But establishing the Middle East as a zone free of nuclear weapons has long been an elusive goal.

US and Israeli officials have said a nuclear arms-free zone in the Middle East could not be a reality until there was broad Arab-Israeli peace and Iran curbed its nuclear programme, which Tehran says is for peaceful energy and research purposes.

"

http://www.aljazeera.com/news/middleeast/2013/04/201342922453324367.html

January 30, 2013
anarcho-queer:

Evidence of police shooting rockets at protesters in Cairo, Egypt.

anarcho-queer:

Evidence of police shooting rockets at protesters in Cairo, Egypt.

January 28, 2013
"

Egypt’s senate on Monday ratified a law that would grant the armed forces powers of arrest.

In Port Said, however, Al Jazeera’s Rageh reported that the army was not enforcing the curfew.

"Thousands poured into the streets when the curfew went into effect, in clear defiance of President Morsi in all three cities," she reported late on Monday.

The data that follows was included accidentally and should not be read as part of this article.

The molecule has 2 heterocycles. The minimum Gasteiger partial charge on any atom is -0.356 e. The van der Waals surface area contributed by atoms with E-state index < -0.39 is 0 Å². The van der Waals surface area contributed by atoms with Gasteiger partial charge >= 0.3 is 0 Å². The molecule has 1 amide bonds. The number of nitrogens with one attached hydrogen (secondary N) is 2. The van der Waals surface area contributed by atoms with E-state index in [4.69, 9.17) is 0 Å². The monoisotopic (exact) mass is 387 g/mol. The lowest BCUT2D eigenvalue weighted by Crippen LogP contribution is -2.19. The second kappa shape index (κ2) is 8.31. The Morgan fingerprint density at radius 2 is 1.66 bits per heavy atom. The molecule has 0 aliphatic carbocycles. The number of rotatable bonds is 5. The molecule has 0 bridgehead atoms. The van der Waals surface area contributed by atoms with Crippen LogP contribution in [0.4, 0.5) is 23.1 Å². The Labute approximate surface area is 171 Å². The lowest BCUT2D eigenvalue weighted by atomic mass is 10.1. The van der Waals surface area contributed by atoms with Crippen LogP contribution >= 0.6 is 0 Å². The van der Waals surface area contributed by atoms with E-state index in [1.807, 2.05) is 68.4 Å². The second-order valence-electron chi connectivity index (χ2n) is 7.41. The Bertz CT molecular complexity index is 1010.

"The military has completely pulled back, and in some instances even allowed protesters to pose for pictures on tanks in the streets. They do not appear to be trying to enforce the curfew in the streets of Port Said."

"

http://www.aljazeera.com/news/middleeast/2013/01/20131281468917495.html

January 26, 2013
fuckyeahmarxismleninism:

Cairo, Egypt: Underground train station near Tahrir Square blocked by protesters, January 25, 2013.

fuckyeahmarxismleninism:

Cairo, Egypt: Underground train station near Tahrir Square blocked by protesters, January 25, 2013.

January 26, 2013
fotojournalismus:

Protesters flee from tear gas fired by riot police during clashes after protesters removed a concrete barrier at Qasr al-Aini Street near Tahrir Square in Cairo on January 24, 2013.
[Credit : Mohamed Abd El Ghany/Reuters]

fotojournalismus:

Protesters flee from tear gas fired by riot police during clashes after protesters removed a concrete barrier at Qasr al-Aini Street near Tahrir Square in Cairo on January 24, 2013.

[Credit : Mohamed Abd El Ghany/Reuters]

November 27, 2012
thepeoplesrecord:

This is Tahrir Square in Cairo right now: occupied, lively & packed with protesters. 
Anti-Morsi demonstrators filled the Square last night after a decree issued on Thursday expanded his powers and shielded his decisions from any sort of judicial review until the election of a new parliament expected in the first half of 2013.